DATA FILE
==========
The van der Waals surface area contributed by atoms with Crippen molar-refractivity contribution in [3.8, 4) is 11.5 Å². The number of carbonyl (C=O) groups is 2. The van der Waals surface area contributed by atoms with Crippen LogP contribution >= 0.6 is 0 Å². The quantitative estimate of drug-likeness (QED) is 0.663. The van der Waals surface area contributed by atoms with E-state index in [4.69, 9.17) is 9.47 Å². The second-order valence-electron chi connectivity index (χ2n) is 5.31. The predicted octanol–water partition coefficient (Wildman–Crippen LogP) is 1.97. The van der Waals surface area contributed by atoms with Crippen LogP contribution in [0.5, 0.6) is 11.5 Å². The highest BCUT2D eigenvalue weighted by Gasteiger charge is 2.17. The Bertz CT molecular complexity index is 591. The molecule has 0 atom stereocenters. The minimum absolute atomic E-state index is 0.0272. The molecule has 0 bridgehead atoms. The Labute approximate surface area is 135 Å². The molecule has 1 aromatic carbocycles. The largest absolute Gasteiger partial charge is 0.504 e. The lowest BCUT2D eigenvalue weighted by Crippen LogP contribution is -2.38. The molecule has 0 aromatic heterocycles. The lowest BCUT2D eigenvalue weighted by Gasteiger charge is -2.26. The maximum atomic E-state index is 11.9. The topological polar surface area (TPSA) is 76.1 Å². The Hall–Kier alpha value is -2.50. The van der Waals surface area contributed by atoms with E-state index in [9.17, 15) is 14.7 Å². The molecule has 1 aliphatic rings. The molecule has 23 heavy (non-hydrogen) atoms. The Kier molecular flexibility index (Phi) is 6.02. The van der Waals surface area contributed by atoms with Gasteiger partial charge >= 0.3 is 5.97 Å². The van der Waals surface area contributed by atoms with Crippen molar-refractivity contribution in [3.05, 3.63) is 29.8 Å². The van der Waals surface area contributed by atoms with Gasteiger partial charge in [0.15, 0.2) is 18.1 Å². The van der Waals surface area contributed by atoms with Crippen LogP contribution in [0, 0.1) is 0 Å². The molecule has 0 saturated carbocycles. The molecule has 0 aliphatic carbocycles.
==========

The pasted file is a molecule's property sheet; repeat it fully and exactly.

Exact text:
The van der Waals surface area contributed by atoms with Crippen molar-refractivity contribution in [3.8, 4) is 11.5 Å². The number of carbonyl (C=O) groups is 2. The van der Waals surface area contributed by atoms with Crippen LogP contribution >= 0.6 is 0 Å². The quantitative estimate of drug-likeness (QED) is 0.663. The van der Waals surface area contributed by atoms with E-state index in [4.69, 9.17) is 9.47 Å². The second-order valence-electron chi connectivity index (χ2n) is 5.31. The predicted octanol–water partition coefficient (Wildman–Crippen LogP) is 1.97. The van der Waals surface area contributed by atoms with Crippen LogP contribution in [0.5, 0.6) is 11.5 Å². The highest BCUT2D eigenvalue weighted by Gasteiger charge is 2.17. The Bertz CT molecular complexity index is 591. The molecule has 0 atom stereocenters. The minimum absolute atomic E-state index is 0.0272. The molecule has 0 bridgehead atoms. The Labute approximate surface area is 135 Å². The molecule has 1 aromatic carbocycles. The largest absolute Gasteiger partial charge is 0.504 e. The lowest BCUT2D eigenvalue weighted by Crippen LogP contribution is -2.38. The molecule has 0 aromatic heterocycles. The lowest BCUT2D eigenvalue weighted by Gasteiger charge is -2.26. The maximum atomic E-state index is 11.9. The topological polar surface area (TPSA) is 76.1 Å². The Hall–Kier alpha value is -2.50. The van der Waals surface area contributed by atoms with E-state index in [9.17, 15) is 14.7 Å². The molecule has 1 aliphatic rings. The molecule has 23 heavy (non-hydrogen) atoms. The Kier molecular flexibility index (Phi) is 6.02. The van der Waals surface area contributed by atoms with Gasteiger partial charge >= 0.3 is 5.97 Å². The van der Waals surface area contributed by atoms with Crippen molar-refractivity contribution in [3.05, 3.63) is 29.8 Å². The van der Waals surface area contributed by atoms with Gasteiger partial charge in [0.15, 0.2) is 18.1 Å². The van der Waals surface area contributed by atoms with Crippen LogP contribution in [0, 0.1) is 0 Å². The molecule has 0 saturated carbocycles. The molecule has 0 aliphatic carbocycles.